Cleveland Miracle: Amanda Berry, Gina DeJesus, Michelle Knight rescued

 An alert neighbor saw Amanda Berry pounding on a door, begging for help. His actions led to the rescue of three women. Photo: Screen Shot

CLEVELAND, May 6, 2013 — An alert neighbor saw a young woman pounding on a door, yelling for help. He acted, only to discover the young woman was Amanda Berry, missing for over 10 years. Reports are that he though it strange to see a “white woman yelling for help in this neighborhood.”

That neighbor helped Berry to knock down the door and facilitated her escape, along with that of Georgina ‘Gina’ DeJesus and a third woman, Michelle Knight, who disappeared in 2000 at age 20.

Berry ran across the street carrying a child, who a neighbor reports was wearing a wig, and begged to use the phone to call 911, saying, “I am Amanda Berry, the one that disappeared years ago. I have been on the news.” 

Both Berry and DeJesus went missing as teenagers a decade ago. They were rescued in a residential area about two miles south of downtown. Reports are that Cleveland police officers found the women and two children, one about three, the other about nine years of age, at 2210 Seymour Avenue.

The women have been taken to Metro Health Medical Center where their families are waiting to be reunited with them. Reports are that other than dehydration, they seem to be physically well.

“I heard screaming … And I see this girl going nuts trying to get outside,” said Charles Ramsey, the neighbor who found the women. “I go on the porch and she said ‘Help me get out. I’ve been here a long time.’ I figure it was domestic violence dispute.”

“She comes out with a little girl and says ‘Call 911, my name is Amanda Berry’ … When she told me, it didn’t register.”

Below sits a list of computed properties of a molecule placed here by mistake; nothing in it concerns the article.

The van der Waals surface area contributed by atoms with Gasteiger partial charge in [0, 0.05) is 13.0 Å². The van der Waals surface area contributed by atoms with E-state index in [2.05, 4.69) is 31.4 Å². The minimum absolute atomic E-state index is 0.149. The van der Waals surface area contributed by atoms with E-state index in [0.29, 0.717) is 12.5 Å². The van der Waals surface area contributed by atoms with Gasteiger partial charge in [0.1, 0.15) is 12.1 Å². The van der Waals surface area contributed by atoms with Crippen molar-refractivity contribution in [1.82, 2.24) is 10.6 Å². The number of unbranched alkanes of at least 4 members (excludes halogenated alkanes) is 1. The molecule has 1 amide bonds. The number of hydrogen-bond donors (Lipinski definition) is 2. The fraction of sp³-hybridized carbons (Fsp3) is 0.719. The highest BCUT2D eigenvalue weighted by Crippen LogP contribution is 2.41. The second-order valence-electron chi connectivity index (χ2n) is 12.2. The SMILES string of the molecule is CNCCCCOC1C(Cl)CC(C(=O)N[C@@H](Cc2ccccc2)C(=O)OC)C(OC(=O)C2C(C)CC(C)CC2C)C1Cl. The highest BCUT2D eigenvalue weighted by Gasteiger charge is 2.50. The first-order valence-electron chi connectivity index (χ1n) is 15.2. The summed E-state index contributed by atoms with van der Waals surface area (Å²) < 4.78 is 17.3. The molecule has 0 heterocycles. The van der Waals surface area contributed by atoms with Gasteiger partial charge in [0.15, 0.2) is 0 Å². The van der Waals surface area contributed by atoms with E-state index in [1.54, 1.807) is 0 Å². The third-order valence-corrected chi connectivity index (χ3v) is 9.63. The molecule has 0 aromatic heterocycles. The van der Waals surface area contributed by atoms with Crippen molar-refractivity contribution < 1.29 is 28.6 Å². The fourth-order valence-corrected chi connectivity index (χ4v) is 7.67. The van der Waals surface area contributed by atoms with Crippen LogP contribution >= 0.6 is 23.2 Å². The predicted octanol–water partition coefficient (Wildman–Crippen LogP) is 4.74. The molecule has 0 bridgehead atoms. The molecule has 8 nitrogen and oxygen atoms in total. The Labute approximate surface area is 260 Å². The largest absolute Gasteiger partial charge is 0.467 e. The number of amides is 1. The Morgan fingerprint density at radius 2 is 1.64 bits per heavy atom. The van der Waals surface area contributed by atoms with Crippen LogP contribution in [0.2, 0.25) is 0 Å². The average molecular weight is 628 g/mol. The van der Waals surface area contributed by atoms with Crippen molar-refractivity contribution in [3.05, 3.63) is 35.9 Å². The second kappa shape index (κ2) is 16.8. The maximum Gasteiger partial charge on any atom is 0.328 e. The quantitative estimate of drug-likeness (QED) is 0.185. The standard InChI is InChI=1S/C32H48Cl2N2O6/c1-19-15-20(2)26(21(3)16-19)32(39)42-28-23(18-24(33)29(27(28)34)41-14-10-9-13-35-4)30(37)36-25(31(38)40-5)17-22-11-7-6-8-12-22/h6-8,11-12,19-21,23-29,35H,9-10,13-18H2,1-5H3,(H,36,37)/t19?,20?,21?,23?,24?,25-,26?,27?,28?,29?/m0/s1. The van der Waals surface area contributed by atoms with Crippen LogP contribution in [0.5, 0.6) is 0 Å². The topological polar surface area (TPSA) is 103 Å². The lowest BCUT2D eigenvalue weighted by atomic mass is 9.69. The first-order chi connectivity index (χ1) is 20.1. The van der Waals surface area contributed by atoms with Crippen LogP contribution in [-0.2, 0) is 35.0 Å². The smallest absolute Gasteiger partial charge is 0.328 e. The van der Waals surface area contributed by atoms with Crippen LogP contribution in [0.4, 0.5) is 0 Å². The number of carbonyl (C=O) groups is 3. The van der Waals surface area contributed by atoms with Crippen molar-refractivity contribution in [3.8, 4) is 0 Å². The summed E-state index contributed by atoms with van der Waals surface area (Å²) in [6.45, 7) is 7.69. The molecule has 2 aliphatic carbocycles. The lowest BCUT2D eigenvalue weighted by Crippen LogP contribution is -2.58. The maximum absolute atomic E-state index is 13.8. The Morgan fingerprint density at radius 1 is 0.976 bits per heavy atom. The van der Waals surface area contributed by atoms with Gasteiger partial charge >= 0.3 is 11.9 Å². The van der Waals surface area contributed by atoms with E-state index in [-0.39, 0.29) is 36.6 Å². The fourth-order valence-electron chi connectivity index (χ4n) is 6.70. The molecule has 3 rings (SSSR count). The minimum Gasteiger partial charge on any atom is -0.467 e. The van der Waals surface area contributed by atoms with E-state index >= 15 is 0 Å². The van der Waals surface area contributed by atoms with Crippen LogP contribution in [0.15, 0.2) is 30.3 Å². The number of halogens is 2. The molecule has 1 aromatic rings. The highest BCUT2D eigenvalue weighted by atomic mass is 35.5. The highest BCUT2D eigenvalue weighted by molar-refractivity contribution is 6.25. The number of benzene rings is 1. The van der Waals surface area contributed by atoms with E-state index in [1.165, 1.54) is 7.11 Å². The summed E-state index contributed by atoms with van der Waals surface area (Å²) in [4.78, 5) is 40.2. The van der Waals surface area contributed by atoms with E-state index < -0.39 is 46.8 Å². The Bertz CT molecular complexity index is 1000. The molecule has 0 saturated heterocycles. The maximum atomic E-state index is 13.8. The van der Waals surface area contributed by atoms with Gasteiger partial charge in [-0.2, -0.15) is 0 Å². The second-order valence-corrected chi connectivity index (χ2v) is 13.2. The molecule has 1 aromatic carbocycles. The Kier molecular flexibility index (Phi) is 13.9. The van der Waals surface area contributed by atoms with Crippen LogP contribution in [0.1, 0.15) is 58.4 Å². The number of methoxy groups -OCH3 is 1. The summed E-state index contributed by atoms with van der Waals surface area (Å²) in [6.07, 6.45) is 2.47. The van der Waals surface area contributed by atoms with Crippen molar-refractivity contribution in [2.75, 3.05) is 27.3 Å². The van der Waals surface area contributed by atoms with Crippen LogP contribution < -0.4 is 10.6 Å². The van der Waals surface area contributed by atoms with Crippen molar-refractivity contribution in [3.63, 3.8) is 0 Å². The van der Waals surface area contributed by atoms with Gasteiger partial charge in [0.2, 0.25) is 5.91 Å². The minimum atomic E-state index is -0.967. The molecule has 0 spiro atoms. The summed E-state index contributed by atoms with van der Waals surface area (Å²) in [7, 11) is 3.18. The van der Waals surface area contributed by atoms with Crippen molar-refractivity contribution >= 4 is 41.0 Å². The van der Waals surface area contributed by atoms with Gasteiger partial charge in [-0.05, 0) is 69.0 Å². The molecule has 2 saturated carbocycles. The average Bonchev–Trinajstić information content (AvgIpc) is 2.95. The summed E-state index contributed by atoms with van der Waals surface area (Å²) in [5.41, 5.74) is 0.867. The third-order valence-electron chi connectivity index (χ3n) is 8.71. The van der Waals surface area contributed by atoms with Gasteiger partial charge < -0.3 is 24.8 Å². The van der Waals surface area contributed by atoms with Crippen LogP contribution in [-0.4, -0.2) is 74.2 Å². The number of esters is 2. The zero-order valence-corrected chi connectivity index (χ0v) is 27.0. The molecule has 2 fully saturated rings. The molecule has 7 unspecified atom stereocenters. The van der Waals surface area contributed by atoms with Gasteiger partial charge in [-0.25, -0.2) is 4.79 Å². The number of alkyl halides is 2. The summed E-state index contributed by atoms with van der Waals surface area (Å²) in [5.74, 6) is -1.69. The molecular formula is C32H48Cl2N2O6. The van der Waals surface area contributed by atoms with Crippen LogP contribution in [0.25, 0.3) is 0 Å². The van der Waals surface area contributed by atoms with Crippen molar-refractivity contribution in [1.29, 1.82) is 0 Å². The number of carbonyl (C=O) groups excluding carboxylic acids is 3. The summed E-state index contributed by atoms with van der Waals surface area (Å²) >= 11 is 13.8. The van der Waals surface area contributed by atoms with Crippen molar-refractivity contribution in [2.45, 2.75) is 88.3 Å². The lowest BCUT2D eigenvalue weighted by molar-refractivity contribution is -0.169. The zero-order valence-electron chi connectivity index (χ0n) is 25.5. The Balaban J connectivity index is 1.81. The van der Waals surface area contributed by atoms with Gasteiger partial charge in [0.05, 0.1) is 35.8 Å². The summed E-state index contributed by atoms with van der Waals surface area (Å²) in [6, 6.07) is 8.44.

Berry was holding the hand of a young child, another woman was holding an infant, and unconfirmed reports claim that there were other children in the house. (Note: Information provided is that there was only one child, approximately 9 years old.)

Berry disappeared April 21, 2003, one day before her 17th birthday. She was last seen after calling her sister to say she was getting a ride home from work at the Burger King on West 110th Street and Lorain Avenue.

On April 2, 2004, 14-year-old DeJesus disappeared walking home from Wilbur Wright Middle School. She was last seen around West 105 Street and Lorain Avenue. Her mother, Nancy Ruiz, always said she believed DeJesus was sold into human trafficking.


Ariel Castro, aged 52, has been taken into custody. Castro is reported to have been a school bus driver for the Cleveland Metropolitan School district. The neighbor reports that Castro never spoke to them and they know nothing about him. 

Cleveland police and the families have never stopped looking for the girls. Amanda Berry’s mother recently passed away.

Last January, a false burial tip in the search for Berry led to a prison inmate being sentenced to 4 1/2 years. A judge in Cleveland sentenced Robert Wolford on his guilty plea to obstruction of justice, making a false report, and making a false alarm.

Two men arrested for questioning in the disappearance of DeJesus in 2004 were released from the city jail in 2006 after officers did not find her body during a search of the men’s house.

DeJesus’ father, Felix DeJesus, said in 2006 that he was angered after authorities failed to release an Amber Alert when his daughter failed to return home from school in April 2004. Amber Alerts are not issued unless it known that a child has been abducted. 

“The Amber Alert should work for any missing child,” Felix DeJesus said then. “It doesn’t have to be an abduction. Whether it’s an abduction or a runaway, a child needs to be found. We need to change this law.”

Crowds of community neighbors gathered to cheer as the police drove from the neighborhood. Police will hold a press conference in the morning, when more information will be disclosed. 

Associated Press, Action News and Jen Steer, contributed to this report

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Jacquie Kubin

Jacquie Kubin is an award winning journalist that began writing in 1993 following a successful career in marketing and advertising in Chicago.  She started Communities Digital News in 2009 as a way to adapt to the changing online journalism marketing place.  Jacquie is President and Managing Editor of Communities Digital News, LLC and a frequent contributor to The Washington Times Communities as well as a member of the National Association of Professional Woman, New American Foundation and the Society of Professional Journalist.  Email Jacquie here

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